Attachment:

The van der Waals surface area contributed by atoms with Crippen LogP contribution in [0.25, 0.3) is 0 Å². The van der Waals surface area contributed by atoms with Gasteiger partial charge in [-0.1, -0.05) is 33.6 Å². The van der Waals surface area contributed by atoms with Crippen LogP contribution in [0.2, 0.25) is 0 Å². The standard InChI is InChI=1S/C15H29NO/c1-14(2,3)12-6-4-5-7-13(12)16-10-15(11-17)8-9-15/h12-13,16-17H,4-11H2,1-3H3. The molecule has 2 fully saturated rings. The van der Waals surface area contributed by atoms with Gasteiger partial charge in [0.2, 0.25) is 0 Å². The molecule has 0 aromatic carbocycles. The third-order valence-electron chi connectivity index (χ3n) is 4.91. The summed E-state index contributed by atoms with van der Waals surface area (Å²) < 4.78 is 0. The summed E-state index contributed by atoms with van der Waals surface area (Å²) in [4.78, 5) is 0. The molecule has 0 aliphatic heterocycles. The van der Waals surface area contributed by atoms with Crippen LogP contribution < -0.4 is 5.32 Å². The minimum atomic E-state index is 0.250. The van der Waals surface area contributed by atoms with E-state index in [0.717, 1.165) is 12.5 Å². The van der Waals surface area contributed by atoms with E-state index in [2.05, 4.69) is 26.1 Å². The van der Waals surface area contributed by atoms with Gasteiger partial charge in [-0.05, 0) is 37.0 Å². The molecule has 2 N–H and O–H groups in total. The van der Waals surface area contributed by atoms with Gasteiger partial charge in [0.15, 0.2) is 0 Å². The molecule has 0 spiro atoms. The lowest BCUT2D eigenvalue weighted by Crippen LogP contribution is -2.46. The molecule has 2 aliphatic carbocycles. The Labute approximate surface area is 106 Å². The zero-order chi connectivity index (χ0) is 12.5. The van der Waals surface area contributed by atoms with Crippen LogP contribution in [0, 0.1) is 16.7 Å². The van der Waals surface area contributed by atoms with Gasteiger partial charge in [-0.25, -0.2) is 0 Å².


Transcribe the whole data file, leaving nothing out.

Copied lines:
The van der Waals surface area contributed by atoms with Crippen LogP contribution in [0.25, 0.3) is 0 Å². The van der Waals surface area contributed by atoms with Gasteiger partial charge in [-0.1, -0.05) is 33.6 Å². The van der Waals surface area contributed by atoms with Crippen LogP contribution in [0.2, 0.25) is 0 Å². The standard InChI is InChI=1S/C15H29NO/c1-14(2,3)12-6-4-5-7-13(12)16-10-15(11-17)8-9-15/h12-13,16-17H,4-11H2,1-3H3. The molecule has 2 fully saturated rings. The van der Waals surface area contributed by atoms with Gasteiger partial charge in [0.2, 0.25) is 0 Å². The molecule has 0 aromatic carbocycles. The third-order valence-electron chi connectivity index (χ3n) is 4.91. The summed E-state index contributed by atoms with van der Waals surface area (Å²) < 4.78 is 0. The summed E-state index contributed by atoms with van der Waals surface area (Å²) in [4.78, 5) is 0. The molecule has 0 aliphatic heterocycles. The van der Waals surface area contributed by atoms with Crippen LogP contribution < -0.4 is 5.32 Å². The minimum atomic E-state index is 0.250. The van der Waals surface area contributed by atoms with E-state index in [0.717, 1.165) is 12.5 Å². The van der Waals surface area contributed by atoms with E-state index in [2.05, 4.69) is 26.1 Å². The van der Waals surface area contributed by atoms with Gasteiger partial charge in [-0.05, 0) is 37.0 Å². The molecule has 2 N–H and O–H groups in total. The van der Waals surface area contributed by atoms with Gasteiger partial charge in [0.15, 0.2) is 0 Å². The molecule has 0 spiro atoms. The lowest BCUT2D eigenvalue weighted by Crippen LogP contribution is -2.46. The molecule has 2 aliphatic carbocycles. The Labute approximate surface area is 106 Å². The zero-order chi connectivity index (χ0) is 12.5. The van der Waals surface area contributed by atoms with Crippen LogP contribution in [0, 0.1) is 16.7 Å². The van der Waals surface area contributed by atoms with Gasteiger partial charge in [-0.25, -0.2) is 0 Å².